I’ve kind of sold myself short on all the gifts that I was given-like, this beautiful brain that I have, and I’m not really using it to solve a huge world problem like cancer or something like that. But I’m also, now, especially in the last year, where I’ve been really focusing on the self-help book, this podcast, and so forth, and really working on making a difference in people’s lives, not just for the SEO-I feel a lot less of that-that Comparative Success Syndrome. For accomplishments, even though I got three books, had seven TV appearances in the last three months, and I feel like I’m kind of a poser-kind of an impostor. Maybe I’ll give myself a 7.‏‏

Deep Work by Cal Newport

All right, 7.


‏‏All right, here are the scores. I got you at 7.5 for positive emotions-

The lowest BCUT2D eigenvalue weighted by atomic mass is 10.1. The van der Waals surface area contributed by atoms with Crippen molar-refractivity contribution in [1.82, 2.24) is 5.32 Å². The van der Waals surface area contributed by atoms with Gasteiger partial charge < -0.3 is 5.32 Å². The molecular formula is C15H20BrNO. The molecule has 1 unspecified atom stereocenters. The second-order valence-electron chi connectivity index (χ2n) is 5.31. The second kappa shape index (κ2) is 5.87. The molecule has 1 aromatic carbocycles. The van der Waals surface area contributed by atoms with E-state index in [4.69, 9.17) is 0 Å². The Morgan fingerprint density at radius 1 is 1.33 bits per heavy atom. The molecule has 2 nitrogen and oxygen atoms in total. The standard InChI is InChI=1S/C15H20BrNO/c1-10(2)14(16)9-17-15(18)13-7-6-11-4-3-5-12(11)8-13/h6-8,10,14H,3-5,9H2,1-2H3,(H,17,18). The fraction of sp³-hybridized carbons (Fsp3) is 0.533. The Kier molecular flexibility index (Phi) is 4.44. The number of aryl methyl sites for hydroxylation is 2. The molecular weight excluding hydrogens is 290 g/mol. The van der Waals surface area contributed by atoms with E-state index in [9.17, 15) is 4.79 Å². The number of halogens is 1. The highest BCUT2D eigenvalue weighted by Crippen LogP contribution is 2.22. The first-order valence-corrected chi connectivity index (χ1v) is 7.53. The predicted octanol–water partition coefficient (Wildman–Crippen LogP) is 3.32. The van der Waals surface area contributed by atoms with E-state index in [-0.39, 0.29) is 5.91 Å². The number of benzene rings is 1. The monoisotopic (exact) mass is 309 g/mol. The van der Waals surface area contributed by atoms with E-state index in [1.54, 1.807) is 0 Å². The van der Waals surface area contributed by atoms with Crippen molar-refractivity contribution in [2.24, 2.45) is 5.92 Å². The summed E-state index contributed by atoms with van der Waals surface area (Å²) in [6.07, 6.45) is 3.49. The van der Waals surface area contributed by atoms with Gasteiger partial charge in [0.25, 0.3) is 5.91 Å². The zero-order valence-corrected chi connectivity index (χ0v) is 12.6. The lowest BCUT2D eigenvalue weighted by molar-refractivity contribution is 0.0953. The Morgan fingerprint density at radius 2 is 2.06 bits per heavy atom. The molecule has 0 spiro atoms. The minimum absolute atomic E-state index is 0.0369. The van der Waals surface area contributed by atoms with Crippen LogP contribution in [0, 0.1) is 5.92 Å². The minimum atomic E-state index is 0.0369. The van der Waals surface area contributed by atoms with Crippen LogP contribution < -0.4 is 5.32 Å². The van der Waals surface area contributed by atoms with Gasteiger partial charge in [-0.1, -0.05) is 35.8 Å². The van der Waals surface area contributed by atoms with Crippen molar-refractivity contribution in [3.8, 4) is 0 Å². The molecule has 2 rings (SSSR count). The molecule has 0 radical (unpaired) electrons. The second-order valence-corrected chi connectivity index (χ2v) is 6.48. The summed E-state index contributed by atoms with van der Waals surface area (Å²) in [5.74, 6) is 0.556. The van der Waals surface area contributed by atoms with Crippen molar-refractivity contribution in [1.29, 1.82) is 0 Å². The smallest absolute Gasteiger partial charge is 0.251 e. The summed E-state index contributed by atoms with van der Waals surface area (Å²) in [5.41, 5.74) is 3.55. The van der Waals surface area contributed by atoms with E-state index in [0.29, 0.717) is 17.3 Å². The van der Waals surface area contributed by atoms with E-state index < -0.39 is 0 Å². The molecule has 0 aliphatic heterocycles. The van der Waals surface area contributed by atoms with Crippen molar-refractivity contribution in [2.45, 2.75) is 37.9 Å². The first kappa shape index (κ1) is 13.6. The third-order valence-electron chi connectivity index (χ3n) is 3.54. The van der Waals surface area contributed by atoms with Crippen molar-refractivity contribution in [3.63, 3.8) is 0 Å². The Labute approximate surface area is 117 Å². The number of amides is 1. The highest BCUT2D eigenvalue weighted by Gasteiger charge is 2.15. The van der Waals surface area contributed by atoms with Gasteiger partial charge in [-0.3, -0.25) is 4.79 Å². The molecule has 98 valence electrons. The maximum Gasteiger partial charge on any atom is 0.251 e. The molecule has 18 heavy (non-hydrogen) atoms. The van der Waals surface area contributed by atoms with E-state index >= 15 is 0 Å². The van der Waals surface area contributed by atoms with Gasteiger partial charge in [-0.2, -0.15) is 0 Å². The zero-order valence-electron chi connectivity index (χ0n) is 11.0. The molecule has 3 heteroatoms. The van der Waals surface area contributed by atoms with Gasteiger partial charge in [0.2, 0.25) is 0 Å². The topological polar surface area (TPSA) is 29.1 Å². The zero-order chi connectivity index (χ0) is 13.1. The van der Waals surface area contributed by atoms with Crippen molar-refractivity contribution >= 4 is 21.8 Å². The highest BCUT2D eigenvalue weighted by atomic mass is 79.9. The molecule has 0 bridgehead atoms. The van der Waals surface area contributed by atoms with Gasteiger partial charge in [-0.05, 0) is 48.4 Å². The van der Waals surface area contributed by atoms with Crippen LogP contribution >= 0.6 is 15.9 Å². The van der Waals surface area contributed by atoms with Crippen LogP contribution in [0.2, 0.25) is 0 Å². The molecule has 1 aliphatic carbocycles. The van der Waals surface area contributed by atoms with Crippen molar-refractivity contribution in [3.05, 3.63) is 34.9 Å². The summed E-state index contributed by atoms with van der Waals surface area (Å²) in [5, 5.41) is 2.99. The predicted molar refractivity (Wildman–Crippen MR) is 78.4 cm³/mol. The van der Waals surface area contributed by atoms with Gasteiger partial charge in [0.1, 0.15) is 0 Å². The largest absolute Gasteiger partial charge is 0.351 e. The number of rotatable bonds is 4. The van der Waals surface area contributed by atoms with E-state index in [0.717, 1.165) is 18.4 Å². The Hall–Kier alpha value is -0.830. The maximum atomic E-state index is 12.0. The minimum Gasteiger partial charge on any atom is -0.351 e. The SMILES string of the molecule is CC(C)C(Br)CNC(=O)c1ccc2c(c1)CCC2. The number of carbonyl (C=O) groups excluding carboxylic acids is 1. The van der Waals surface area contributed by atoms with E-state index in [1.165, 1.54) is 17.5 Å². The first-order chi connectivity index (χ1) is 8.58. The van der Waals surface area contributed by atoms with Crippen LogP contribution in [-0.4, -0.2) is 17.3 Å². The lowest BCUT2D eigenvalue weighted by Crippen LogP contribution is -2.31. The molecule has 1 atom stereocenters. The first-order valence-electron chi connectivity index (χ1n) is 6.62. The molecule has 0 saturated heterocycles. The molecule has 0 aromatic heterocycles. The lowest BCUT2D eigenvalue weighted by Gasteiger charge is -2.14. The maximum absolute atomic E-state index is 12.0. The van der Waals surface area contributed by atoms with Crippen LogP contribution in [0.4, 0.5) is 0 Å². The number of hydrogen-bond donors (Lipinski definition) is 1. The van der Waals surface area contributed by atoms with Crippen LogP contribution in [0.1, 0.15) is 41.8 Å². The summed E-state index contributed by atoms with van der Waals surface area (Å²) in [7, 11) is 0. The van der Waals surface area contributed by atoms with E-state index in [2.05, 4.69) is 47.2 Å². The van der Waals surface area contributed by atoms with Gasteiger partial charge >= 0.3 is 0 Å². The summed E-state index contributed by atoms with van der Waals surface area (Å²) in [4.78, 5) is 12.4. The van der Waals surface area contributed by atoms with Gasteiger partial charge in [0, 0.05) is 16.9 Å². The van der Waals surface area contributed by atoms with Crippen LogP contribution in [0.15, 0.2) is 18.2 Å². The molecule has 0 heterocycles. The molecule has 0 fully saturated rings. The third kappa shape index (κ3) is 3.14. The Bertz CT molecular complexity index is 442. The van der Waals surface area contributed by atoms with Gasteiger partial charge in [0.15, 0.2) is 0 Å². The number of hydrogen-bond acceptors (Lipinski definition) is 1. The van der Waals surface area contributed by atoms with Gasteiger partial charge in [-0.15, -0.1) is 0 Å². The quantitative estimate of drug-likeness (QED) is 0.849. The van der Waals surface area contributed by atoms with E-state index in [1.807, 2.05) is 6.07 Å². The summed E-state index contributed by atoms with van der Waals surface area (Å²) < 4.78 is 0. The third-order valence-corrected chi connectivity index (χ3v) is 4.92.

‏‏6.5 for engagement. That is your lowest score-engagement. For a relationship, it’s 9. Meaning, 8.5, and you’ve got 7 for accomplishments. Now, what’s interesting about accomplishments is-yeah, accomplishment is really down to the individual so with a lot of entrepreneurs, their accomplishment level is usually around 5 or 6. Even though they could be multi-millionaires and did all types of things in their lives, they’ll do this comparison that you mentioned isn’t really that much, and they’ll rate themselves at 5. Now, they could be someone else who objectively, at least, in the eyes of the Western world are not as successful or they could be like, “Yeah, well, I woke up this morning, and I made my bed so that was a goal that I had and I accomplished that so that’s good,” or “I made this dinner for my partner. I made it really, really nice. I’ve been working on it for a while, and that’s definitely an accomplishment,” and they’ll tick off all these little accomplishments and goals that they have achieved, which could be comparatively small ones compared to other people, and they’ll rate themselves an 8 or 9.